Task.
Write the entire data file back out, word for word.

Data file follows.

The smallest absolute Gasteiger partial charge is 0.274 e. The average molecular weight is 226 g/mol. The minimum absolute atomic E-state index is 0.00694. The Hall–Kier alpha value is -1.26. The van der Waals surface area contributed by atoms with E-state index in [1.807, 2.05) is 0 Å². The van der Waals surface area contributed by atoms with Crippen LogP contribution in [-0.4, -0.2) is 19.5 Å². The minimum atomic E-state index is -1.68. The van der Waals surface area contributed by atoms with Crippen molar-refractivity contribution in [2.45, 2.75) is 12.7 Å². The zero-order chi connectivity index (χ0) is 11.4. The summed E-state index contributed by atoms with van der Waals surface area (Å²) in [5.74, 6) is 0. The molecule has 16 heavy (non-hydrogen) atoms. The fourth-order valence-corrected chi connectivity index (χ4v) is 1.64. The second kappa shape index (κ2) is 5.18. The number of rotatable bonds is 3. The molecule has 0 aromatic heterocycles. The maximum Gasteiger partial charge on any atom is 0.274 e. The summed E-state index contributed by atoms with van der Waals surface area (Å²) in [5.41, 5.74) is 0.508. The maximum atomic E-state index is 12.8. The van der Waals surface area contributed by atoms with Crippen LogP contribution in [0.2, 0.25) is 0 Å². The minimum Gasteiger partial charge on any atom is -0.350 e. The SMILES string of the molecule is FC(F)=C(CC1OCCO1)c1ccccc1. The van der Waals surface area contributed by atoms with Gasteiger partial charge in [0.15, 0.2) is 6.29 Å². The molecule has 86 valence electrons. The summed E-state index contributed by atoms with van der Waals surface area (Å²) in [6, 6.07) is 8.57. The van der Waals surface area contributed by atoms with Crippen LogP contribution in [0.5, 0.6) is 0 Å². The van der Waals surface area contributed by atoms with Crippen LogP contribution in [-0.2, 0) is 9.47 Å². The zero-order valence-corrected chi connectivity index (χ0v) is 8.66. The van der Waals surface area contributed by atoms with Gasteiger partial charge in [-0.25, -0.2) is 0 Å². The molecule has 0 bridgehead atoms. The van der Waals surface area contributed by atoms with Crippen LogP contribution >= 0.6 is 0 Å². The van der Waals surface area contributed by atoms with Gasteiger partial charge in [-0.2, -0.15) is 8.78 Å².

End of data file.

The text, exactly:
The smallest absolute Gasteiger partial charge is 0.274 e. The average molecular weight is 226 g/mol. The minimum absolute atomic E-state index is 0.00694. The Hall–Kier alpha value is -1.26. The van der Waals surface area contributed by atoms with E-state index in [1.807, 2.05) is 0 Å². The van der Waals surface area contributed by atoms with Crippen LogP contribution in [-0.4, -0.2) is 19.5 Å². The minimum atomic E-state index is -1.68. The van der Waals surface area contributed by atoms with Crippen molar-refractivity contribution in [2.45, 2.75) is 12.7 Å². The zero-order chi connectivity index (χ0) is 11.4. The summed E-state index contributed by atoms with van der Waals surface area (Å²) in [5.74, 6) is 0. The molecule has 16 heavy (non-hydrogen) atoms. The fourth-order valence-corrected chi connectivity index (χ4v) is 1.64. The second kappa shape index (κ2) is 5.18. The number of rotatable bonds is 3. The molecule has 0 aromatic heterocycles. The maximum Gasteiger partial charge on any atom is 0.274 e. The summed E-state index contributed by atoms with van der Waals surface area (Å²) in [5.41, 5.74) is 0.508. The maximum atomic E-state index is 12.8. The van der Waals surface area contributed by atoms with Crippen LogP contribution in [0.2, 0.25) is 0 Å². The minimum Gasteiger partial charge on any atom is -0.350 e. The SMILES string of the molecule is FC(F)=C(CC1OCCO1)c1ccccc1. The van der Waals surface area contributed by atoms with Gasteiger partial charge in [0.15, 0.2) is 6.29 Å². The molecule has 86 valence electrons. The summed E-state index contributed by atoms with van der Waals surface area (Å²) in [6, 6.07) is 8.57. The van der Waals surface area contributed by atoms with Crippen LogP contribution in [0.5, 0.6) is 0 Å². The van der Waals surface area contributed by atoms with Crippen LogP contribution in [-0.2, 0) is 9.47 Å². The zero-order valence-corrected chi connectivity index (χ0v) is 8.66. The van der Waals surface area contributed by atoms with Gasteiger partial charge in [-0.25, -0.2) is 0 Å². The molecule has 0 bridgehead atoms. The van der Waals surface area contributed by atoms with Crippen LogP contribution >= 0.6 is 0 Å². The van der Waals surface area contributed by atoms with Gasteiger partial charge in [-0.2, -0.15) is 8.78 Å².